Sketchtasy is a fictional novel, but the main character’s primary conflict is the same as the author’s in her memoir, The End of San Francisco. Her father sexually abused her as a child. Mattilda Bernstein Sycamore is a writer and activist from Washington, D.C. She now “…lives in Seattle, where she loves the rain almost as much as she loves the sun.” We learn main character Alexa’s name in the second chapter on a highway in Boston. There is no table of contents. We are plopped into her life, mirroring the way she has randomly collected roommates. She argues with herself and others, internally. She is always in, describing what is out, questioning life, and reading people to filth. She is haunted by flashbacks and physical triggers. Her trauma compounds with further abuse when she is vulnerable—on drugs, turning tricks. These issues are hard to write. They hold us back / We hold them back. We seek answers in dark corners because the truth is hidden. There is a necessary dissociation and desiccation that comes with healing. The pieces fall off. They connect us to the broader story of what it means for us to be queer.
Here, queer means drugs, sex (for money, fun, escape, love), anarchy, gender play, real emotion, and a critical eye. “Barry [my psychologist] says he thinks it would be easier without the drugs, and I just feel so angry because he doesn’t understand that drugs are the best thing for me in Boston. And yes that’s a trap but maybe there’s something liberating about it, too” (74). In creating an other, a lower rank, the dominant culture indicates itself as corrupt. The propagation of queer street culture as counterculture, especially prone to nomadism and homelessness / homefulness, combined with current information technology, cites an increased speed at which language evolves. We engage in dance, drug use, and ritual to bolster community, morale, and psychic evolution. The power majority have nothing on the queer autodidact. We are sponges. Our openness as faggots draws a long line of abuse. We reject professional norms, in clothing and langue. Gay-affected and -appropriated culture become intergenerational references. “Kevyn Aucoin.” Openly gay celebrity makeup artist. I only heard of her last week, just in time to read this book. And by “her,” I mean “that queen,” as Mattilda uses “she” for people of various genders. In this way, Mattilda writes a herstory of queer street culture through the nineties.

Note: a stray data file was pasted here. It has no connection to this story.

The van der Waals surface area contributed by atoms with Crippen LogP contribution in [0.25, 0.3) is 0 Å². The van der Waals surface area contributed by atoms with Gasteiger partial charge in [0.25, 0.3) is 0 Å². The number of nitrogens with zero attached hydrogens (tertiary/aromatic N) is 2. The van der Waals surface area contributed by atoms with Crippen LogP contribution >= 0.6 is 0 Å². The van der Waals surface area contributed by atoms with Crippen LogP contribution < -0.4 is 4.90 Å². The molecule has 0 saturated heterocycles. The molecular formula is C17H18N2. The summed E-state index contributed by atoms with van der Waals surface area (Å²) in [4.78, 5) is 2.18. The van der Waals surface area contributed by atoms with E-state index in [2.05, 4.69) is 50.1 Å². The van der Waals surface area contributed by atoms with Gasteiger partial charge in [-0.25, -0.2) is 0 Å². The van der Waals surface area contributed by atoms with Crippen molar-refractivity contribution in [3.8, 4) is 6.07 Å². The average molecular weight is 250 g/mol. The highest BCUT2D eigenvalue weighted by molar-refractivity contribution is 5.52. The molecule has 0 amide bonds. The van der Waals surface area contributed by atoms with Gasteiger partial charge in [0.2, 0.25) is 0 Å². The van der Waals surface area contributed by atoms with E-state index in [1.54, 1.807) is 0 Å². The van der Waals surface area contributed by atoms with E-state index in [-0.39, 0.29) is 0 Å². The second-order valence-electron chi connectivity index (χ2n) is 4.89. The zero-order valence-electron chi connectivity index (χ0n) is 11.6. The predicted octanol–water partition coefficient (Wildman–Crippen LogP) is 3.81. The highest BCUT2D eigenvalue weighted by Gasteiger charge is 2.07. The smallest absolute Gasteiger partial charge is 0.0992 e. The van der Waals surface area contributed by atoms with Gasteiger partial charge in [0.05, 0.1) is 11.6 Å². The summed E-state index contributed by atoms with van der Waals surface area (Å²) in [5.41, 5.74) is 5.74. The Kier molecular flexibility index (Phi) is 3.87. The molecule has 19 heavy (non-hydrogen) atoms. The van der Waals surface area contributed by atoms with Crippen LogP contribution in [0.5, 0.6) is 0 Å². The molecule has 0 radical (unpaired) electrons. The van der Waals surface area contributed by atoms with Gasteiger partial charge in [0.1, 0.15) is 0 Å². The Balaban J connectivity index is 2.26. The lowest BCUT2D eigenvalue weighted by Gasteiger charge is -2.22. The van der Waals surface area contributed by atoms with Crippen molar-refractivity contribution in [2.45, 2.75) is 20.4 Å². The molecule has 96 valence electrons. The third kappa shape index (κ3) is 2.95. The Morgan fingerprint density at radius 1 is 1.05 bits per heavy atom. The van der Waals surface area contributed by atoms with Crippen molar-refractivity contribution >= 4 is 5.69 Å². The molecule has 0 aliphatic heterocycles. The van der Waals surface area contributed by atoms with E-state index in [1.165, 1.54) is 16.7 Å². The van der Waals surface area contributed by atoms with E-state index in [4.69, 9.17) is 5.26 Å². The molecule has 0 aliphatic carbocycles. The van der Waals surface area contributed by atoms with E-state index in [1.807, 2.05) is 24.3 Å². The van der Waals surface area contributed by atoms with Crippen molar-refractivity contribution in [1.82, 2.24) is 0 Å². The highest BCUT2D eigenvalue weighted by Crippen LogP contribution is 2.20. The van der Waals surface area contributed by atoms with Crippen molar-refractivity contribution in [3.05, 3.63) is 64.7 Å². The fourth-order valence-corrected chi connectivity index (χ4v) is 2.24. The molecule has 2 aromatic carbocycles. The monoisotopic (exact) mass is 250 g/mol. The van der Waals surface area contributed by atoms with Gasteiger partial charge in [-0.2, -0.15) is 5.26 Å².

And what do we get here? The colors of a trip and roll drug experience. “X, X, Xtrava …” (100). Alexa’s syntax spills across the page, relating to us her substance use, her clothing, the music. She and her friends shout devolving runway chants: “…Winona Spider. Winona Desire. Winona Tried Her. Winona Revive Her” (112). Dialogue is present but quotation marks missing: reserved for song lyrics and quotes. With her friends, in the club bathroom, with a stranger, a lover, a rapist, Alexa surfs rocky waves of ecstasy, unknown drug cocktails, and coke mixed with ketamine. “CK.” “Calvin Klein.” A sign of assimilation. When I wear my boyfriend’s CK underwear, I feel like I am fading away. In the chapter “Eternity,” we reach a coked-out edge that makes me want to read faster to get it over with. It reminds me of my gay cousin. How to come down? Xanax, doxepin, valium, marinol. “Should I take another hit?” How much to excavate the brain, in this age when humans move the earth’s surface more than has ever been moved? This is a metaphor, a mirror, and fractal. We rewrite our synapses with better or worse pathways into daily life. Anxiety is a negative meditation. Cocktails. Everything is a list. It is all too familiar. The day after I finished this book, I barely left the house.
Garen “Lavender” Whitmore is a genderqueer poet living in San Francisco. Their poetry can be found in Jona Fine’s print anthology Morning/Mourning, their abstract visual art can be found in a book review on Kreider + O’Leary’s architectural text, Falling, published online by Something On Paper, and they have published a very successful love spell ritual (which they do not suggest using under any circumstance). They honor the hard work and play of their Naropa University MFA and Ithaca College BA degrees in their pursuit of further publication. Be love.